There are those that see estate planning as a one-way street. They think that it’s all about deciding “who gets what” as it were. When that is determined, everyone can receive their inheritances in the same manner, or so this line of thinking goes.
You can adopt this perspective, but it would be shortsighted to say the least. To devise a well-constructed estate plan, you should definitely consider the life situation of each person that will be receiving a bequest from you. If you do not act in a fully informed manner, unintended consequences can have a negative impact.
People With Disabilities
A good example of the dynamic that we are highlighting is the matter of providing resources for someone with a disability when you are planning your estate. Most people with special needs rely on Medicaid as a source of health insurance, and obviously, it is absolutely essential for these individuals.
When it comes to income, a significant percentage of folks with physical or mental challenges are not in a position to earn much money in the working world. To account for this, there is a government program called Supplemental Security Income (SSI). The name is more or less self-explanatory; SSI provides a modest monthly benefit to help make ends meet.
These are need-based programs, so people that qualify have to prove that they have very limited financial resources in their own names. A windfall of money from an inheritance or from some other source could potentially cause a loss of benefits.
First Party Special Needs Trusts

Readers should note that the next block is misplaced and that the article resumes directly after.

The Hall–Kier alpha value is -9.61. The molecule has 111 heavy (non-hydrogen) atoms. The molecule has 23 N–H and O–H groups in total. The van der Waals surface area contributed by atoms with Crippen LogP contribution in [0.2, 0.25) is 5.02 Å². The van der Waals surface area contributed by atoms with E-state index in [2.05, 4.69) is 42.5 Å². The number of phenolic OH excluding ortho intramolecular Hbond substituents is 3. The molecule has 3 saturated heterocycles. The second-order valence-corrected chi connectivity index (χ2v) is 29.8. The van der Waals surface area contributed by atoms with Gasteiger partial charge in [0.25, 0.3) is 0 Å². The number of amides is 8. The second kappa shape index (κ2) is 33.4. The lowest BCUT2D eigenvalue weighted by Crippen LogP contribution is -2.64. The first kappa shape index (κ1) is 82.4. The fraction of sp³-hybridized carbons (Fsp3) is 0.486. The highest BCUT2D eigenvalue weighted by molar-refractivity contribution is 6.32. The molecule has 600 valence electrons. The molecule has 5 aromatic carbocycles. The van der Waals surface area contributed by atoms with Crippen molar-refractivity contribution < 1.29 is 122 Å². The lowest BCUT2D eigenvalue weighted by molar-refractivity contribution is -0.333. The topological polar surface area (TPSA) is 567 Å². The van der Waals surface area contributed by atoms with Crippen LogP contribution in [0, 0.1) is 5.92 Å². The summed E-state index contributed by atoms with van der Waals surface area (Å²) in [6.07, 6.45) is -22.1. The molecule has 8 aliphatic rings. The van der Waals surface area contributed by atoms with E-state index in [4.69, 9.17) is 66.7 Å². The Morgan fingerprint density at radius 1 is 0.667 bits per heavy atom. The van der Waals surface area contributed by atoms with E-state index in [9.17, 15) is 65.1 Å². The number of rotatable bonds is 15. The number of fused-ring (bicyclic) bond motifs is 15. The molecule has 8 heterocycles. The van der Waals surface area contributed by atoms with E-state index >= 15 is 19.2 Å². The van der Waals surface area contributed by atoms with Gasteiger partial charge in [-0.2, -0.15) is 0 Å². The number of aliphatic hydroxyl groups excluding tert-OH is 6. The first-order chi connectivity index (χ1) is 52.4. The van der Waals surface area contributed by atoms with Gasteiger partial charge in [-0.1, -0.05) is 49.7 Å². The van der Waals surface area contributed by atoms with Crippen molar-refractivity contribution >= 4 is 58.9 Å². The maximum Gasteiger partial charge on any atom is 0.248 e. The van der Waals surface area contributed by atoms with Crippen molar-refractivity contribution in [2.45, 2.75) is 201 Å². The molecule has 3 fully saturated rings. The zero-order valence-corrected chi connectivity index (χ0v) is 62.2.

To prevent any interruption in benefit eligibility, someone that receives a bequest or a personal injury settlement would have recourse. A parent, a grandparent, a legal guardian, or a court could establish a first party or self-settled special needs trust on behalf of the individual in question.
After the trust has been funded with the benefit recipient’s assets, the trustee would be able to use the funds to make the beneficiary/grantor more comfortable in many ways. It should be noted that the person with special needs would not be able to touch the funds directly, and it would be an irrevocable trust that could not be changed or dissolved in the future.
All of the above is positive, but there is a very significant downside. Medicaid is required to seek reimbursement from the estates of people that were enrolled in the program during their lives. In most cases, they would not have anything left, because you can’t qualify if you have significant resources.
Assets that remain in a self-settled special needs trust would be one of the exceptions. Medicaid would be able to attach the remaining funds during reimbursement efforts, and this is a major drawback.
Third Party Special Needs Trusts
We had to explain the nuance of first party special needs trusts to give you a complete picture with regard to the importance of special needs planning. You could potentially give a benefit recipient a direct inheritance, but as you can see, it is likely that a lot of it would eventually wind up going to Medicaid.
If you establish a third-party special needs trust with your own money for the benefit of a beneficiary with a disability, you would name a successor beneficiary. After the passing of the first beneficiary, the successor would assume ownership of any remainder that is left in the trust. Medicaid would have no access to these resources.
Attend a Free Seminar!
We are excited about a series of informative seminars that we are holding in the near future. A great deal of very useful information will be conveyed in a concise and fully understandable manner, so you should certainly carve out some time to attend the session that fits into your schedule.
You don’t have to reach into your wallet to reserve your seat, because these sessions are being offered free of charge. To get all the details and registration information, visit our seminar schedule page.